It's often an annoying cliche to compare 16-bit action RPGs to A Link to the Past, especially when lazy critics accuse the likes of Story of Thor and Soliel of being "Zelda-clones", when the only similarities are at the most superficial level. But in this case, there's a good point to be made, though it's done by contrasting this one with Nintendo's classic. The thing is, they're good examples of the differences in the design philosophies typical to their host consoles.
First off, there's the tone and aesthetic of each game: if ALttP can be likened to a fun, colourful adventure anime that gets dubbed on the cheap and aired at 6am, then King Colossus is more like a grim late 80s fantasy OAV that gets dubbed with extra swear words and released on tape by Manga Video. That is, while Zelda does have some dark elements, it's mainly bright and colourful, with the tone being skewed towards fun and adventure. In contrast, King Colossus has your orphaned hero being sold into slavery by the old man that raised him, being forced to fight to the death in an arena as part of a ritual honouring an evil god. (And that's just the start of your hardships).
The contrasts carry over into each game's structure, too: unlike ALttP, KC has no currency to accumulate, nor does it have a large open world to explore. It's a lot more linear and arcadey in its execution. Pretty much the entire game is spent in dungeons fighting monsters (or in the colosseum fighting your fellow captives), with only short expository interludes between them. There's still a little exploration to be done within the dungeons, but the meat of the game is combat. It's fortunat, then, that the combat is pretty good. There's an array of different weapons to find, and not only do the get stronger as you go through the game, but they also attack in different ways. There's swords, axes and spears that attack in front of the player at different lengths, as well as crossbows that shoot over long distances, flails that attack in a circle around the player and others.
The only criticism that can really be levelled towards King Colossus is that it is a little bit too easy. I'm most of the way through the game at the time of writing (and I do intend to eventually see it through to the end), and I've only died at two or three points in the game. Other than that, though, it's a fun action RPG that's a little darker in tone than the usual and it's worth a try if you're curious.
So, I don't know how to pronounce this game's title, and I had to copy and paste the characters from the XBox website. Thanks, Hitmark Brothers. Anyway, it's a weird little puzzle/strategy/art game thing in which you play as a giant green hand that holds dominion over a small island inhabited by green bean-like creatures.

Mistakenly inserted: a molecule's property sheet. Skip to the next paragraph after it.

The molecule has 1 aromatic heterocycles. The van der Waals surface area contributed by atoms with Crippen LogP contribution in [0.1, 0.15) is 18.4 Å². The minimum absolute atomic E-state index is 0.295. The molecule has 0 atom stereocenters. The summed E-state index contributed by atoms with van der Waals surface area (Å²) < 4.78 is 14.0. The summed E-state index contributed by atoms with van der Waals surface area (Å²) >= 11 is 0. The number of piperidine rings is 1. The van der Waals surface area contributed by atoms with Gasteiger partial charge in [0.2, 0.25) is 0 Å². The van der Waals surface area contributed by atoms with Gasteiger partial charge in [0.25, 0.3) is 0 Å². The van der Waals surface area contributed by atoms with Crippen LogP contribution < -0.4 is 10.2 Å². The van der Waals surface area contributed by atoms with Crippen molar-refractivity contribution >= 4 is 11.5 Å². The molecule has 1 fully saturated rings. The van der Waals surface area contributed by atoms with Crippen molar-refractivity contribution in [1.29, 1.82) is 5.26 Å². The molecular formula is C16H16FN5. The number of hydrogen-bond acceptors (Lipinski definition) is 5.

The game's presentation is almost aggressively committed to standing out and being strange: obviously there's the bizarre title, and then once you start the game, you see that a lot of the graphics are digitised photos. The presentation is the main part of the game's appeal, though I'm sure that that was intentional. It definitely feels more like an "interactive creative work" than an actual game, even though it has various gamey elements, like a score and a game over screen.
Anyway, you play as this giant green hand, and you have various actions in your repertoire. You can move left and right across the landscape as well as up or down (though vertically, there are only two possible positions). You can also grab objects, push the bean-people into the ground, flick objects, and pick up and drop bean-people and water. The object of the game is to plant trees, flick their leaves so that more bean-people fall out, and then grab the leaves and then vigorously rub the tree until it becomes a wooden spaceship. You then grab a few of the bean-people and drop them into the spaceship, which will take off a short time later. The game ends when you have no more bean-people left on the island, and you won't last more than a few launches, as the island very gradually shirnks over time (unless there's a way to reverse this process that I haven't figured out).
一>◇ is an amusing enough distraction for a short time, but you'll definitely be able to see everything it has to offer in the standard XBLIG 8 minute free preview. So unless you want to show the developers your appreciation, there's no need to pay the 69p for the full version.